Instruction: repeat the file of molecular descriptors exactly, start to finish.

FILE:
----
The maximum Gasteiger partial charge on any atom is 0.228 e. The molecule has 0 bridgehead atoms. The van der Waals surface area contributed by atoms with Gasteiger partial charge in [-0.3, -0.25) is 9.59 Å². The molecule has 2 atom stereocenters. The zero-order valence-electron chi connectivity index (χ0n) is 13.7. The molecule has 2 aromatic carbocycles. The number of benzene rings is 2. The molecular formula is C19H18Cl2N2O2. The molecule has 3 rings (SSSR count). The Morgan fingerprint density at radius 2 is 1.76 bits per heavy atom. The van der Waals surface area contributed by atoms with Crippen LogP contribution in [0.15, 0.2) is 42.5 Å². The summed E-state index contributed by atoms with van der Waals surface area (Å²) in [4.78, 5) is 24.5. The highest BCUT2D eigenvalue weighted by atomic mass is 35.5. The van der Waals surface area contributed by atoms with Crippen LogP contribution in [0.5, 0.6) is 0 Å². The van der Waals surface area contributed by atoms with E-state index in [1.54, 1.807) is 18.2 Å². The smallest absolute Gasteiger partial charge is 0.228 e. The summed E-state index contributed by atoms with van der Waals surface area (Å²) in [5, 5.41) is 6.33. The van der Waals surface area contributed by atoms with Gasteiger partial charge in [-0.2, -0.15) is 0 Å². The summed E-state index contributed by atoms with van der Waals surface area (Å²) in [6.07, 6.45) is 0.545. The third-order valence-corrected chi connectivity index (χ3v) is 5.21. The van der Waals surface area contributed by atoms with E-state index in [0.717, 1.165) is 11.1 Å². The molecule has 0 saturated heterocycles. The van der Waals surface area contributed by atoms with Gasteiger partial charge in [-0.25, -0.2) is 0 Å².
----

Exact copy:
The maximum Gasteiger partial charge on any atom is 0.228 e. The molecule has 0 bridgehead atoms. The van der Waals surface area contributed by atoms with Gasteiger partial charge in [-0.3, -0.25) is 9.59 Å². The molecule has 2 atom stereocenters. The zero-order valence-electron chi connectivity index (χ0n) is 13.7. The molecule has 2 aromatic carbocycles. The number of benzene rings is 2. The molecular formula is C19H18Cl2N2O2. The molecule has 3 rings (SSSR count). The Morgan fingerprint density at radius 2 is 1.76 bits per heavy atom. The van der Waals surface area contributed by atoms with Crippen LogP contribution in [0.15, 0.2) is 42.5 Å². The summed E-state index contributed by atoms with van der Waals surface area (Å²) in [4.78, 5) is 24.5. The highest BCUT2D eigenvalue weighted by atomic mass is 35.5. The van der Waals surface area contributed by atoms with Crippen LogP contribution in [0.5, 0.6) is 0 Å². The van der Waals surface area contributed by atoms with E-state index in [1.54, 1.807) is 18.2 Å². The smallest absolute Gasteiger partial charge is 0.228 e. The summed E-state index contributed by atoms with van der Waals surface area (Å²) in [5, 5.41) is 6.33. The van der Waals surface area contributed by atoms with Gasteiger partial charge in [-0.2, -0.15) is 0 Å². The summed E-state index contributed by atoms with van der Waals surface area (Å²) in [6.07, 6.45) is 0.545. The third-order valence-corrected chi connectivity index (χ3v) is 5.21. The van der Waals surface area contributed by atoms with E-state index in [0.717, 1.165) is 11.1 Å². The molecule has 0 saturated heterocycles. The van der Waals surface area contributed by atoms with Gasteiger partial charge in [-0.25, -0.2) is 0 Å².